This is a follow on from the post about children and communion. My dad tells the story about a church he attended where the vicar would ensure the choir boys were given communion because “it does them good.” Shortly after taking communion, the boys would troop out of the service, kicking each other, swearing etc. The communion did not seem to have done them much good at all.
I did not realise when I first heard that story exactly how much danger there was in the vicar’s actions. The danger was not just in the fact that he was wrong, the communion didn’t do the kids some kind of mystical good because of any magical properties in the bread and the wine. Taking communion did not turn those boys into Christians, did not sanctify them, did not keep them from sin. It was dangerous to give those boys communion because it left them with a mere outward form of religion and denied the power of the Gospel – I will come to that shortly.
However, the vicar’s claims and actions were dangerous because like most heresies, his approach was based on a half-truth. You see, there is a serious sense in which communion can do you good. This is what the reformers like Calvin wanted to grasp and what they meant when they referred to it as a “means of grace.”
The bread and wine are not magical. They have not been turned into the body and blood of Jesus but communion is about communion with Christ and there is a sense in which we feed from him and on him. How does that happen? It happens when at the centre of our breaking of Bread service, we take time to open Scripture and hear Christ speak to us. It happens when our outward actions of taking bread and eating it and drinking wine together reflect a genuine heart action as we take time to reflect on Christ’s death and resurrection and to give thanks. There are different ways in which that can be encouraged. Many people find the Anglican or old Methodist liturgy helpful as corporately they say Scripture together, pray together, confess together. We had a wonderful time this last Sunday in our non-conformist context of sharing the bread and wine together in the context of a meal. As is normal at Sunday Night Church, we sat round tables, we ate a meal together (pizza and chips). We then sung some great hymns and songs about grace. Following that, we heard testimony. We started with one word summaries about what God had done in our lives during the last year and this built up to fully sharing. Then one of our members opened up a passage of Scripture before we shared the bread and wine and sung a final hymn (Glorious Day). Did it do us good? Yes, it did – but not in the way the vicar seemed to think and his superstitious reduction of the good done to magical powers in the bread will actually in my opinion robbed the ordinance of that ability to do good.
And because of that, the vicar missed a vital point that made his error all the more dangerous. Yes, participating in the breaking of bread may do you good. However, it can do you great harm and that’s why somewhere along the line, no matter how you do it, no matter whether there is a closed or open table, no matter whether you use liturgy or not, no matter whether you include children, there is a responsibility and a care upon us to be careful about how we share communion.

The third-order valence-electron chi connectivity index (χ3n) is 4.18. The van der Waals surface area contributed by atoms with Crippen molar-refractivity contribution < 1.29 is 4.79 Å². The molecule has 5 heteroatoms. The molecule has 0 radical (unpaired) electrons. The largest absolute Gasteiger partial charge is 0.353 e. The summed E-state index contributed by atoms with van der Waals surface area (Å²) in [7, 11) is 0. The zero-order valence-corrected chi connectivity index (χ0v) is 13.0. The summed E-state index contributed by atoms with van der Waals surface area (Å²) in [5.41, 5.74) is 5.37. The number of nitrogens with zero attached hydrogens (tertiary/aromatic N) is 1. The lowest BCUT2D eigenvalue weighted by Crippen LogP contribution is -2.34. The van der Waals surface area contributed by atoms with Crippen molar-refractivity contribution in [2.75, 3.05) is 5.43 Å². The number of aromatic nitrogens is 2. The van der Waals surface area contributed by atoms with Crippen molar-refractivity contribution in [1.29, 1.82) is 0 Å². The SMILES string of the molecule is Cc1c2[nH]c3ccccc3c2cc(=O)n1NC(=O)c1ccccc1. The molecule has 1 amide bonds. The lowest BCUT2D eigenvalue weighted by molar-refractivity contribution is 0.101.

Paul says in 1 Corinthians 11 that far from doing the people gathered good, communion was doing them harm
He first of all says that
“17 But in the following instructions, I cannot praise you. For it sounds as if more harm than good is done when you meet together.”
Then he explains that this is to do with the divisions among them and their lack of discernment (or love, care and recognition for the body).
27 So anyone who eats this bread or drinks this cup of the Lord unworthily is guilty of sinning against[g] the body and blood of the Lord. 28 That is why you should examine yourself before eating the bread and drinking the cup. 29 For if you eat the bread or drink the cup without honouring the body of Christ,[h] you are eating and drinking God’s judgment upon yourself. 30 That is why many of you are weak and sick and some have even died.”
Once, again, just as it’s not that eating bread will magically infuse with grace, it is not that eating it will magically zap you. So, for example, you cannot use choking on bread as a test for witchcraft as happened in an earlier era. Rather, as Chris Green has suggested, and I’m inclined to agree, there is a very practical level at which lack of care for one another means that the most vulnerable are literally at risk of death.
However, additionally there is a sense of spiritual sickness and death in the church as people fall away. Also, there is the danger that comes because we are accountable to the Lord and one day we will have to give that account for ourselves. The person who has eaten the bread and drunk the wine without regard to the Gospel and without love for the church family is a hypocrite. Their outward actions don’t tie with the inner ones. Taking the bread and wine does not encourage them but if they pay any attention to it, it should be a visible reminder that they have either not responded to the Gospel at all or are not living in accordance with it.
So, we should take time, not just to encourage people to come and share at the table but as we from time to time do, to remind people how not to come and who should not come. And what greater joy is there than seeing someone coming and taking communion this Sunday who previously knew that they could not?
 1 Corinthians 11:17